Skip to main content
Log in

Genetic analysis of adaptation differences between highland and lowland tropical maize using molecular markers

  • Original paper
  • Published:
Theoretical and Applied Genetics Aims and scope Submit manuscript


Molecular-marker loci were used to investigate the adaptation differences between highland and lowland tropical maize. An F2 population from the cross of two inbred lines independently derived from highland and lowland maize germplasm was developed, and extracted F3:4 lines were phenotype in replicated field trials at four thermally diverse tropical testing sites, ranging from lowland to extreme highland (mean growing season temperature range 13.2–24.6°C). Traits closely related with adaptation, such as biomass and grain yield, yield components, days from sowing to male and female flowering, total leaf number, plant height and number of primary tassel branches (TBN), were analyzed. A large line × environment interaction was observed for most traits. The genetic basis of this interaction was reflected by significant, but systematic, changes from lowland to highland sites in the correlation between the trait value and genomic composition (designated by the proportion of marker alleles with the same origin). Joint analysis of quantitative trait loci (QTLs) over sites detected 5–8 QTLs for each trait (except disease scores, with data only from one site). With the exception of one QTL for TBN, none of these accounted for more than 15% of the total phenotypic variation. In total, detected QTLs accounted for 24–61% of the variation at each site on average. For yield, yield components and disease scores, alleles generally favored the site of origin. Highland-derived alleles had little effect at lowland sites, while lowland-derived alleles showed relatively broader adaptation. Gradual changes in the estimated QTL effects with increasing mean site temperature were observed, and paralleled the observed patterns of adaptation in highland and lowland germplasm. Several clusters of QTLs for different traits reflected the relative importance in the adaptation differences between the two germplasm types, and pleiotropy is suggested as the main cause for the clustering. Breeding for broad thermal adaptation should be possible by pooling genes showing adaptation to specific thermal regimes, though perhaps at the expense of reduced progress for adaptation to a specific site. Molecular marker-assisted selection would be an ideal tool for this task, since it could greatly reduce the linkage drag caused by the unintentional transfer of undesirable traits.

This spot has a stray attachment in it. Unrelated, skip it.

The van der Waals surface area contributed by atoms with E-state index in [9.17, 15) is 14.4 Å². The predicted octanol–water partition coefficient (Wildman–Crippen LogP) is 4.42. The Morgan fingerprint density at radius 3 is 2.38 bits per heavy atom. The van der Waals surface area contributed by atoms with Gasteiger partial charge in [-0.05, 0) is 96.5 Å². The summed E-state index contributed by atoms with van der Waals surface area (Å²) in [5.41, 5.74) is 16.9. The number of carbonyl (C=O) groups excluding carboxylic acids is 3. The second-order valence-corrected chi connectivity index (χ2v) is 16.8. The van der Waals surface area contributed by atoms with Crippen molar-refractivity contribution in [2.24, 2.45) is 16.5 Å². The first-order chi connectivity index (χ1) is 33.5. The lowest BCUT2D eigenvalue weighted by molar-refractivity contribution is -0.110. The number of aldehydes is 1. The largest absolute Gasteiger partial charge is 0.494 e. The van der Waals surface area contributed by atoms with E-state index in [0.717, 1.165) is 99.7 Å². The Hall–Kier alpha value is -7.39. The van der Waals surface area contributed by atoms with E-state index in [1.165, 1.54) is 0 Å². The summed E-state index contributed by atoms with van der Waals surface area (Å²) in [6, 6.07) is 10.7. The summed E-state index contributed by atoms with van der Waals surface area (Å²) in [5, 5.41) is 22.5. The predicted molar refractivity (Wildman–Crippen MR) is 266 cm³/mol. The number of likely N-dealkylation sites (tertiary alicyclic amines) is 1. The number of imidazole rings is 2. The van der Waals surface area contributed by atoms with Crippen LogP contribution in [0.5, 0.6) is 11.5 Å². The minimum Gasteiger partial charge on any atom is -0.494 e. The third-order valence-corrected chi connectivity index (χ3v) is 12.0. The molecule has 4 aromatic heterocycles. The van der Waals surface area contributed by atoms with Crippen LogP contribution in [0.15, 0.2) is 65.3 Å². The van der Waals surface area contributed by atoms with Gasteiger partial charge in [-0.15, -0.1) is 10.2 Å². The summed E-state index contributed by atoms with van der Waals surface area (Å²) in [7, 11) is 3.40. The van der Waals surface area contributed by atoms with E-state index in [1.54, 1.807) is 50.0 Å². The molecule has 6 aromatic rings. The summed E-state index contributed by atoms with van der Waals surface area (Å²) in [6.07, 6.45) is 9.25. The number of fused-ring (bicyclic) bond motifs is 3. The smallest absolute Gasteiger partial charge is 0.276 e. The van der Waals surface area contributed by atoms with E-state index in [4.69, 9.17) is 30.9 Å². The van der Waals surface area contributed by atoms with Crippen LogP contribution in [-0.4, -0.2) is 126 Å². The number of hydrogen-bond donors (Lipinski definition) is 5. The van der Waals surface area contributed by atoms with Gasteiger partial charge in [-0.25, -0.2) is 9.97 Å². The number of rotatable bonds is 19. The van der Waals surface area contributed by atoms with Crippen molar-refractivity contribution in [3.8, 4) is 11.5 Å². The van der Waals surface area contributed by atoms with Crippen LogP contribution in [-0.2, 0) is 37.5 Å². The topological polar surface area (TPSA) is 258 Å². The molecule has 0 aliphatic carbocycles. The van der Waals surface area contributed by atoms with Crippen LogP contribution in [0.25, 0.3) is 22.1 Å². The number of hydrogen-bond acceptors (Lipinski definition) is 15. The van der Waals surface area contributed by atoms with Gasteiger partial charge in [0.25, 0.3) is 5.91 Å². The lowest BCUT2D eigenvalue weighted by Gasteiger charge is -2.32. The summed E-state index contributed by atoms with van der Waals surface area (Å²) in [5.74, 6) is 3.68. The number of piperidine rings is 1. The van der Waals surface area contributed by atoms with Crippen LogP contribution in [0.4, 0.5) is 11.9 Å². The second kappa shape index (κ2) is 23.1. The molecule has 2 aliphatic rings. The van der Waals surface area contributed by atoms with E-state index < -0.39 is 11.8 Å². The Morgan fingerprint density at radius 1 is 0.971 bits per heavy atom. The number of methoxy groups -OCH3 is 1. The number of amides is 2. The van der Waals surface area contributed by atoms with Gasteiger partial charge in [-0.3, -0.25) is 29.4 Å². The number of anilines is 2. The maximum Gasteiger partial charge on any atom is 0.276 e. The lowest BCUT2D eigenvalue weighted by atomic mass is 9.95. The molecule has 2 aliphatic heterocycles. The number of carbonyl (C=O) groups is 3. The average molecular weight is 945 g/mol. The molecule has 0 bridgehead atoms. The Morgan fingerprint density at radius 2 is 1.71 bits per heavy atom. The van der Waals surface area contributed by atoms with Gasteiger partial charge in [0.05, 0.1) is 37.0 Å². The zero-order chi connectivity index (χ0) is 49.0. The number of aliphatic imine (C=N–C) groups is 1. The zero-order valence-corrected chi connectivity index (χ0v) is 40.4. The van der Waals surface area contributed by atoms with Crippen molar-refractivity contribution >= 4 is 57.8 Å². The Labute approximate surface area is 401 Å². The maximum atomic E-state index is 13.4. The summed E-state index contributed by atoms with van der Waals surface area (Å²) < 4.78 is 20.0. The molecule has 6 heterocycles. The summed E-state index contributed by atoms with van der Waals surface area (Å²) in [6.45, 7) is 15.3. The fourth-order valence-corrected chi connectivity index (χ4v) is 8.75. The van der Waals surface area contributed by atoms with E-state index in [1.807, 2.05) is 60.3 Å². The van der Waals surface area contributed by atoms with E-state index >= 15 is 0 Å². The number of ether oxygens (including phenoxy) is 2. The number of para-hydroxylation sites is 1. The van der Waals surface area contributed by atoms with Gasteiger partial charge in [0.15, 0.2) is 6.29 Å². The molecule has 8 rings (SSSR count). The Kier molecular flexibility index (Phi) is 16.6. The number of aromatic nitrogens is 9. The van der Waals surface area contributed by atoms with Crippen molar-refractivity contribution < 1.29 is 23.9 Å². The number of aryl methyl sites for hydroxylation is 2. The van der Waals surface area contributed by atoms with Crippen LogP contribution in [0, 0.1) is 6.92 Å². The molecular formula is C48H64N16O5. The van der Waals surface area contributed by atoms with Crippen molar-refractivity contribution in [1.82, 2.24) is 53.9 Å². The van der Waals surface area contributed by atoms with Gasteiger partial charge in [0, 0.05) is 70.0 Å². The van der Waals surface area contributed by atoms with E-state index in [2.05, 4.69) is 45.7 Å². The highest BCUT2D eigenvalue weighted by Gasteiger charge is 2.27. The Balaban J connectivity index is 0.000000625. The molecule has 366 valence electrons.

This is a preview of subscription content, log in via an institution to check access.

Access this article

Subscribe and save

Springer+ Basic
EUR 32.99 /Month
  • Get 10 units per month
  • Download Article/Chapter or Ebook
  • 1 Unit = 1 Article or 1 Chapter
  • Cancel anytime
Subscribe now

Buy Now

Price excludes VAT (USA)
Tax calculation will be finalised during checkout.

Instant access to the full article PDF.

Similar content being viewed by others

Author information

Authors and Affiliations


Additional information

Received: 10 October 1998 / Accepted: 9 April 1999

Rights and permissions

Reprints and permissions

About this article

Cite this article

Jiang, C., Edmeades, G., Armstead, I. et al. Genetic analysis of adaptation differences between highland and lowland tropical maize using molecular markers. Theor Appl Genet 99, 1106–1119 (1999).

Download citation

  • Issue Date:

  • DOI: